Susan was looking at the AAA Orange County Westways June 2013 magazine.  The cover showed a picture of some kayakers at the entrance of a large cave.  The cover title was "The Outdoor Life".  Inside the magazine in the table of contents, ON THE COVER read - Kayakers explore a sea cave in Channel Islands National Park.  She turned to page 46 and started reading. 

The article was all about Channel Islands National Park.  The Channel Islands are the small group of islands about an hour's boat trip ESE of Ventura.  There are 5 islands in the group.  From west to east they are: San Miguel Island, Santa Rosa Island, Santa Cruz Island (biggest), little Anacapa Isalnd and down south Santa Barbara Island.  The islands are really something special and an area until itself.  If you go to http://www.nps.gov/chis/index.htm the top of the page shows a beautiful picture of the islands and the title says it all, "Close to the California Mainland...Yet Worlds Apart".  How true it is.  If you haven't gone there, I'd really suggest a day trip or even a few day camping trip; it will be very well worth your time.  To give you more of a hint, the nps website says, "The Channel Islands are home to over 2,000 plant and animal species, of which 145 are found nowhere else in the world".  When on the islands, you're very likely to easily see two of those special 145 species - the island fox and the island scrub jays. 

We were interested in kayaking the caves.  Our limited kayaking consists of 2 hours at a time on Big Bear Lake.  Although it can be quite choppy on the lake and added roughness from passing boats, it would be nothing compared to kayaking on the ocean!  We did some more snooping and ended up booking a trip with Channel Island Outfitters.  Typical kayaking is 3-4 hours, so you could go over, kayak and head home rather quickly, as they have boats that come into Scorpion Anchorage about every hour.  We decided to pack a picnic lunch and spend the rest of the day wandering around the island.  I wouldn't have changed a thing, as that was very cool, as well.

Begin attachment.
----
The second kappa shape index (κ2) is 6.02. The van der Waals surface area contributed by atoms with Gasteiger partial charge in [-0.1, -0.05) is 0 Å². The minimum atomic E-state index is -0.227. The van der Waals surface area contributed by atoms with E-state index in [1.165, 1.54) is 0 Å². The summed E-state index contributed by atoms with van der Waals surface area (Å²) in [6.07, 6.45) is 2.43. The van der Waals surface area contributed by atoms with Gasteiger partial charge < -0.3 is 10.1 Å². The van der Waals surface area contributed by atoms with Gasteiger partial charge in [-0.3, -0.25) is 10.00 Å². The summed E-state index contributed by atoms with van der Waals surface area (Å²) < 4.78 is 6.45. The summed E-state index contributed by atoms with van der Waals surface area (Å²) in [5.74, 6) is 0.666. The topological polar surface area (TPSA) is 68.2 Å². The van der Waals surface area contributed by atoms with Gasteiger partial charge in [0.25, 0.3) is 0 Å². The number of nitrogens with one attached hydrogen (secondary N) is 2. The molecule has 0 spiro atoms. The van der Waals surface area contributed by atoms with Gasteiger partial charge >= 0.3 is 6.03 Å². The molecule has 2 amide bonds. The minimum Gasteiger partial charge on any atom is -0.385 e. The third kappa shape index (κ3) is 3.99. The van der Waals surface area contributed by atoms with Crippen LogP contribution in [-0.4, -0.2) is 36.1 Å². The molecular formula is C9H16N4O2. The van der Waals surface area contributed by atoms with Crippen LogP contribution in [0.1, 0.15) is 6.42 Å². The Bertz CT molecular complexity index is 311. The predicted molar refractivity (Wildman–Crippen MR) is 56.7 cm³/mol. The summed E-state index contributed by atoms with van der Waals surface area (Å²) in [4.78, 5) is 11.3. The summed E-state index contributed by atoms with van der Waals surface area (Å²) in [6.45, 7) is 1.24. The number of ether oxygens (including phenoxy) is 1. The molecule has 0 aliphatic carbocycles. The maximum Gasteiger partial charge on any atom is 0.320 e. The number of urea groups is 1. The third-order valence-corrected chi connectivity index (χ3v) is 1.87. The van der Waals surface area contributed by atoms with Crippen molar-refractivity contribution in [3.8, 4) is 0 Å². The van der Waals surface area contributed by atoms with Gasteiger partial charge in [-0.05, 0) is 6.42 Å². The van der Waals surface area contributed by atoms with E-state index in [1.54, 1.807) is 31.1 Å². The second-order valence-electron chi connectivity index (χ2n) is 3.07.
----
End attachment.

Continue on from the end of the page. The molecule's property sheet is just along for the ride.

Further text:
The entire trip, kayak and gear rentals and the ferry boat ride cost $368.  A bit expensive?  Not at all.  The entire day from getting up early on Saturday morning until getting home Saturday evening about 8 pm, was worth every penny

Our trip was Saturday, July 20, 2013.  We had to be at the harbor before 7 am to check in (between 6:15 and 6:30).  That meant we had to leave the house about 5:00 - 5:15 am for the hour plus drive up.  We got there early and checked in.  Around 7 am we met up with our outfitters and headed onto the boat.  The morning was overcast and cool.  We had no idea of what the day had in store for us, but we were anxious to get going.

The trip over was overcast and foggy.  We saw some sea lions on a bouy and saw some dolphins, as well.  At one point about 1/2 way over, we decided to walk up to the front of the boat for a view.  It was breath-taking - nearly literally.  Not only the view, but the wind was so chilly, it nearly took your breath away.  Susan didn't like that too much, so we didn't stay up there very long.